In the film, Rhys Ifans gives a captivating performance as Edward de Vere (Oxford). Oxford can only see himself as a writer. Whatever prestige his title gives him, whatever roles he must play as a member of the Elizabethan nobility, these are to him so much nothing. His true call, his true vocation, is poetry. It is his life blood and he would rather lose everything than give it up. Time and again, he is expected to do just that. But time and again he refuses. The enormity of this choice is evidenced in his growing estrangement from his wife — whom he never wished to marry — his inability to provide a dowry for his daughter’s marriage, his exile from court, and perhaps most poignantly, his cavernous study filled to the brim with scrolls and parchments, inks and quills, and all manner of piles containing the words and images that haunt him, no matter whether he sleeps or wakes. The only way he can make them stop, we learn, is to write them down. It is then only that he finds peace.
Edward de Vere, Earl of Oxford, as played by Rhys Ifans in Anonymous
Oxford believes in the power of the imagination transformed into art to effect positive change in the world, in contrast to forces in Elizabeth’s court that would have the realm look upon all art as evil and from the devil. Refusing to bow to the pressure of this fanatical puritanism in a time of political unrest and with treason is afoot in the court, Oxford insists upon and believes in the power of words to effect social change. It is this belief that he acts upon, coming out of his exile “anonymously” to share his poetry and plays with the masses in an effort to affect public opinion, reason with sympathies, and preserve not only the monarchy, but those most dear to him without bloodshed.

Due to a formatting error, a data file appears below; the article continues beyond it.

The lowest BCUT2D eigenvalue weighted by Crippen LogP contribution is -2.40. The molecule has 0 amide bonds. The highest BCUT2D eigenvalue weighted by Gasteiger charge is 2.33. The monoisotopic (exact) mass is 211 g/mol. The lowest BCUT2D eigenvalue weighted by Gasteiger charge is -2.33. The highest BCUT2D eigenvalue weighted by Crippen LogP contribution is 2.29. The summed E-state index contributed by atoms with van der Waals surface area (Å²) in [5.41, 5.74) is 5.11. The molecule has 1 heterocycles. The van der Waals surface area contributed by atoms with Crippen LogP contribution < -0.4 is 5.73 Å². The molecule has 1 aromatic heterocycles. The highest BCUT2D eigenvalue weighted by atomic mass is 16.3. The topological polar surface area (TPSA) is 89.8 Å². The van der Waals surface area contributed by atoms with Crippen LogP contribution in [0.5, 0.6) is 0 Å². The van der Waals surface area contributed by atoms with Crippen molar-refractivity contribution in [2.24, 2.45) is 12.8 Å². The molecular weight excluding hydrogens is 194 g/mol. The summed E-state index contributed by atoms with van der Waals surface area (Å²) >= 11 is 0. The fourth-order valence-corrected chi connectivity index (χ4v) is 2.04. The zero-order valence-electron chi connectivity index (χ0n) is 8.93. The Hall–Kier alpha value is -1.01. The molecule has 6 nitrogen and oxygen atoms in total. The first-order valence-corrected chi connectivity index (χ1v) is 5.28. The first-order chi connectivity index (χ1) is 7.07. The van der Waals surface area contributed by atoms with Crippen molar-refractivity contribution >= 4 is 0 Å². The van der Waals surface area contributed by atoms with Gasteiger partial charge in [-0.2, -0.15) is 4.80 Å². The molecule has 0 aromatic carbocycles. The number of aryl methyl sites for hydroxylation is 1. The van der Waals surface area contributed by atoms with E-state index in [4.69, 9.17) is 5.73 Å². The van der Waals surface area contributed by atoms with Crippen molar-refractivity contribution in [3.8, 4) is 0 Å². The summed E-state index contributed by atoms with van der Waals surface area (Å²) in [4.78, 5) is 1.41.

(Aside): Now seriously. . . admit it. . . if this film didn’t make a mockery of the Bard and contain egregious historical inaccuracies, wouldn’t it be a great story? Especially if you’re a writer, and believe some of these ideas about art yourself?
Art As Gift And the humility of genius
Quite frankly, it didn’t matter to me who the characters were or that historical inaccuracies were prevalent, simply because the story of this man as a writer carried me away. I was in love with the parchment and quills and the words and the ink-stained fingers that branded him a servant to his gift. Perhaps I should be ashamed to admit that I was, in fact, so taken with this “fiction”, this “story”, that it was hard for me to remember that Shakespeare was even an element in this film at all — truly the character of Will had little screen time, and when he did appear he was so thoroughly disagreeable, I found myself dismissing him entirely, hungry to get back to the real story — the story of a writer toiling in obscurity in service to his talent, who ultimately gives the fruits of this gift in service to others while seeking nothing for himself in return.